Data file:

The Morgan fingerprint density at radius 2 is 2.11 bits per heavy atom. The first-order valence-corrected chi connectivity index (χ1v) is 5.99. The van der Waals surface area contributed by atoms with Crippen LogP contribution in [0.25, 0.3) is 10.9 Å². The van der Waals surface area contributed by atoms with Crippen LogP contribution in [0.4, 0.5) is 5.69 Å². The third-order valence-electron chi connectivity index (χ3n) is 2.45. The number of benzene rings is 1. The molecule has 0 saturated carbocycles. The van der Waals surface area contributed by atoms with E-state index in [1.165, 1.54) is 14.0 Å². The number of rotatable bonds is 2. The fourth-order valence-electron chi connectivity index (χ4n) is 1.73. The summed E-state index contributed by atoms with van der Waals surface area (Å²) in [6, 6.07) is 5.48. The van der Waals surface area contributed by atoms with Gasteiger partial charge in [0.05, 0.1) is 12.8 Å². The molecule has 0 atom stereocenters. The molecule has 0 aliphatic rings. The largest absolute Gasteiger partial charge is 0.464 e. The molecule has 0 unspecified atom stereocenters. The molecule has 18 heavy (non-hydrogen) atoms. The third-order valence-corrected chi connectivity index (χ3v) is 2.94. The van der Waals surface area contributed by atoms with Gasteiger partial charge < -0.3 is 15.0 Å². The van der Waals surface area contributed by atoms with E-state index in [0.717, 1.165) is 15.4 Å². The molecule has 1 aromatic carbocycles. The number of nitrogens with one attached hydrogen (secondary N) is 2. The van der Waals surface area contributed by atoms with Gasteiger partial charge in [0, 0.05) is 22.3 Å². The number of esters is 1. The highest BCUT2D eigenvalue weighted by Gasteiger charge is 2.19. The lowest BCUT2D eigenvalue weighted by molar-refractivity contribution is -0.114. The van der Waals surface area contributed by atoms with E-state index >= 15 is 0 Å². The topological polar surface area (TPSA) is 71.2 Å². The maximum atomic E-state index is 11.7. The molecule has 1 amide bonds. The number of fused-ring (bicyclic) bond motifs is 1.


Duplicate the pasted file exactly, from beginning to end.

The Morgan fingerprint density at radius 2 is 2.11 bits per heavy atom. The first-order valence-corrected chi connectivity index (χ1v) is 5.99. The van der Waals surface area contributed by atoms with Crippen LogP contribution in [0.25, 0.3) is 10.9 Å². The van der Waals surface area contributed by atoms with Crippen LogP contribution in [0.4, 0.5) is 5.69 Å². The third-order valence-electron chi connectivity index (χ3n) is 2.45. The number of benzene rings is 1. The molecule has 0 saturated carbocycles. The van der Waals surface area contributed by atoms with E-state index in [1.165, 1.54) is 14.0 Å². The number of rotatable bonds is 2. The fourth-order valence-electron chi connectivity index (χ4n) is 1.73. The summed E-state index contributed by atoms with van der Waals surface area (Å²) in [6, 6.07) is 5.48. The van der Waals surface area contributed by atoms with Gasteiger partial charge in [0.05, 0.1) is 12.8 Å². The molecule has 0 atom stereocenters. The molecule has 0 aliphatic rings. The largest absolute Gasteiger partial charge is 0.464 e. The molecule has 0 unspecified atom stereocenters. The molecule has 18 heavy (non-hydrogen) atoms. The third-order valence-corrected chi connectivity index (χ3v) is 2.94. The van der Waals surface area contributed by atoms with Gasteiger partial charge < -0.3 is 15.0 Å². The van der Waals surface area contributed by atoms with E-state index in [0.717, 1.165) is 15.4 Å². The molecule has 1 aromatic carbocycles. The number of nitrogens with one attached hydrogen (secondary N) is 2. The van der Waals surface area contributed by atoms with Gasteiger partial charge in [0, 0.05) is 22.3 Å². The number of esters is 1. The highest BCUT2D eigenvalue weighted by Gasteiger charge is 2.19. The lowest BCUT2D eigenvalue weighted by molar-refractivity contribution is -0.114. The van der Waals surface area contributed by atoms with E-state index >= 15 is 0 Å². The topological polar surface area (TPSA) is 71.2 Å². The maximum atomic E-state index is 11.7. The molecule has 1 amide bonds. The number of fused-ring (bicyclic) bond motifs is 1.